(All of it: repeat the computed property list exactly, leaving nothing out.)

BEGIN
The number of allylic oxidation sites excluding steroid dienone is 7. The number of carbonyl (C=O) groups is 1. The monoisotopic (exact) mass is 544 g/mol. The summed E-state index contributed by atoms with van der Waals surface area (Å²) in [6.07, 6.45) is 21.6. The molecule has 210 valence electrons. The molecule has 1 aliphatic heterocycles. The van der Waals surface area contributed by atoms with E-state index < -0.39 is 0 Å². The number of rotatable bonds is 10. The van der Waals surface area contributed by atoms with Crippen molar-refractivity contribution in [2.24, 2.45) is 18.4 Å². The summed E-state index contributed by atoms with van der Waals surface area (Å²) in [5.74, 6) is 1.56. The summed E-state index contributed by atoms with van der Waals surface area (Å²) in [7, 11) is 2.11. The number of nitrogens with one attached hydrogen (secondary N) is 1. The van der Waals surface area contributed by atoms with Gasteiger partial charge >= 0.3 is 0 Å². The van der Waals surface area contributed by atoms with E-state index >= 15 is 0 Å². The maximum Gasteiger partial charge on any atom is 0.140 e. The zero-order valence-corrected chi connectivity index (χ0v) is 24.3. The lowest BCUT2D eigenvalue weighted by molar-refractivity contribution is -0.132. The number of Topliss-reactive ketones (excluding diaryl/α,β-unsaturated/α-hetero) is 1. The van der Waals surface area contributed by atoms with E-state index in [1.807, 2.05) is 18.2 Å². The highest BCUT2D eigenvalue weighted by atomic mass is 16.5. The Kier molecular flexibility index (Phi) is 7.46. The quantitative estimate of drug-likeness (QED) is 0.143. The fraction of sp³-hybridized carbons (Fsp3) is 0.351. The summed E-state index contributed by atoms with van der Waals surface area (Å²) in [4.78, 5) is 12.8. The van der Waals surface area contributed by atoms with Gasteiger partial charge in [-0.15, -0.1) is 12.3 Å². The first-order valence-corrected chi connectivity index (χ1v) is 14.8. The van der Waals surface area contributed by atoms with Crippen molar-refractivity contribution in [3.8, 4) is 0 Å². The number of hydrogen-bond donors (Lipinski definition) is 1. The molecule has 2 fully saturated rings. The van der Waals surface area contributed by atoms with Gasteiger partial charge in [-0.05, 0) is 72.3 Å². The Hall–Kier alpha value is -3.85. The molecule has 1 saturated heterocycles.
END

The number of allylic oxidation sites excluding steroid dienone is 7. The number of carbonyl (C=O) groups is 1. The monoisotopic (exact) mass is 544 g/mol. The summed E-state index contributed by atoms with van der Waals surface area (Å²) in [6.07, 6.45) is 21.6. The molecule has 210 valence electrons. The molecule has 1 aliphatic heterocycles. The van der Waals surface area contributed by atoms with E-state index < -0.39 is 0 Å². The number of rotatable bonds is 10. The van der Waals surface area contributed by atoms with Crippen molar-refractivity contribution in [2.24, 2.45) is 18.4 Å². The summed E-state index contributed by atoms with van der Waals surface area (Å²) in [5.74, 6) is 1.56. The summed E-state index contributed by atoms with van der Waals surface area (Å²) in [7, 11) is 2.11. The number of nitrogens with one attached hydrogen (secondary N) is 1. The van der Waals surface area contributed by atoms with Gasteiger partial charge >= 0.3 is 0 Å². The van der Waals surface area contributed by atoms with E-state index >= 15 is 0 Å². The maximum Gasteiger partial charge on any atom is 0.140 e. The zero-order valence-corrected chi connectivity index (χ0v) is 24.3. The lowest BCUT2D eigenvalue weighted by molar-refractivity contribution is -0.132. The number of Topliss-reactive ketones (excluding diaryl/α,β-unsaturated/α-hetero) is 1. The van der Waals surface area contributed by atoms with E-state index in [1.807, 2.05) is 18.2 Å². The highest BCUT2D eigenvalue weighted by atomic mass is 16.5. The Kier molecular flexibility index (Phi) is 7.46. The quantitative estimate of drug-likeness (QED) is 0.143. The fraction of sp³-hybridized carbons (Fsp3) is 0.351. The summed E-state index contributed by atoms with van der Waals surface area (Å²) in [4.78, 5) is 12.8. The van der Waals surface area contributed by atoms with Gasteiger partial charge in [-0.15, -0.1) is 12.3 Å². The first-order valence-corrected chi connectivity index (χ1v) is 14.8. The van der Waals surface area contributed by atoms with Crippen molar-refractivity contribution in [3.8, 4) is 0 Å². The number of hydrogen-bond donors (Lipinski definition) is 1. The molecule has 2 fully saturated rings. The van der Waals surface area contributed by atoms with Gasteiger partial charge in [-0.05, 0) is 72.3 Å². The Hall–Kier alpha value is -3.85. The molecule has 1 saturated heterocycles.